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december 2017 by nhaliday
New Theory Cracks Open the Black Box of Deep Learning | Quanta Magazine
A new idea called the “information bottleneck” is helping to explain the puzzling success of today’s artificial-intelligence algorithms — and might also explain how human brains learn.

sounds like he's just talking about autoencoders?
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september 2017 by nhaliday
Superintelligence Risk Project Update II

For example, I asked him what he thought of the idea that to we could get AGI with current techniques, primarily deep neural nets and reinforcement learning, without learning anything new about how intelligence works or how to implement it ("Prosaic AGI" [1]). He didn't think this was possible, and believes there are deep conceptual issues we still need to get a handle on. He's also less impressed with deep learning than he was before he started working in it: in his experience it's a much more brittle technology than he had been expecting. Specifically, when trying to replicate results, he's often found that they depend on a bunch of parameters being in just the right range, and without that the systems don't perform nearly as well.

The bottom line, to him, was that since we are still many breakthroughs away from getting to AGI, we can't productively work on reducing superintelligence risk now.

He told me that he worries that the AI risk community is not solving real problems: they're making deductions and inferences that are self-consistent but not being tested or verified in the world. Since we can't tell if that's progress, it probably isn't. I asked if he was referring to MIRI's work here, and he said their work was an example of the kind of approach he's skeptical about, though he wasn't trying to single them out. [2]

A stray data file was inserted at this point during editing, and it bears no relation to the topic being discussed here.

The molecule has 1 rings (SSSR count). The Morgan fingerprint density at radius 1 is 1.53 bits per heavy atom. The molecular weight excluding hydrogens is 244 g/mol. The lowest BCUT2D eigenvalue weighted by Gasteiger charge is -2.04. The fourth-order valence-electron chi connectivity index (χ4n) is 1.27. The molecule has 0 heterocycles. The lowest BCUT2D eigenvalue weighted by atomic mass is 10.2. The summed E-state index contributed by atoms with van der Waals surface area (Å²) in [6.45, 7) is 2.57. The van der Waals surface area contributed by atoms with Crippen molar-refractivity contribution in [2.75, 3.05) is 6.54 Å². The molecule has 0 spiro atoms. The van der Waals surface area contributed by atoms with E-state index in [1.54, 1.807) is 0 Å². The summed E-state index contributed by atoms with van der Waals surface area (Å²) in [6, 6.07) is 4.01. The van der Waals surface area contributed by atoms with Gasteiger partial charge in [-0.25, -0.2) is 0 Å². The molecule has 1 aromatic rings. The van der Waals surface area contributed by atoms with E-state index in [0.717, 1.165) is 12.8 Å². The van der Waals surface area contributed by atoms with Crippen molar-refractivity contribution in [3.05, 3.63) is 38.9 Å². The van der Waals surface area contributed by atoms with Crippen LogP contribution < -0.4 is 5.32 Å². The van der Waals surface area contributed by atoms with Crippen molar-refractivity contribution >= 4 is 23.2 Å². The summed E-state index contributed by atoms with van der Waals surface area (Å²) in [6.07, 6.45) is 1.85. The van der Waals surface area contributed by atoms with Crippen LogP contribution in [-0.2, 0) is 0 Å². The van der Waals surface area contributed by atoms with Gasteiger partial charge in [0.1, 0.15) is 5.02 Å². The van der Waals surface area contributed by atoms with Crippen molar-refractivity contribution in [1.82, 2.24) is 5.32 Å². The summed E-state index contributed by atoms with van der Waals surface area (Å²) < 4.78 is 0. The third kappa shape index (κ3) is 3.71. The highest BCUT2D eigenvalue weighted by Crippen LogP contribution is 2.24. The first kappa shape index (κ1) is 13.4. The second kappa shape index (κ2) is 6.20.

Earlier this week I had a conversation with an AI researcher [1] at one of the main industry labs as part of my project of assessing superintelligence risk. Here's what I got from them:

They see progress in ML as almost entirely constrained by hardware and data, to the point that if today's hardware and data had existed in the mid 1950s researchers would have gotten to approximately our current state within ten to twenty years. They gave the example of backprop: we saw how to train multi-layer neural nets decades before we had the computing power to actually train these nets to do useful things.

Similarly, people talk about AlphaGo as a big jump, where Go went from being "ten years away" to "done" within a couple years, but they said it wasn't like that. If Go work had stayed in academia, with academia-level budgets and resources, it probably would have taken nearly that long. What changed was a company seeing promising results, realizing what could be done, and putting way more engineers and hardware on the project than anyone had previously done. AlphaGo couldn't have happened earlier because the hardware wasn't there yet, and was only able to be brought forward by massive application of resources.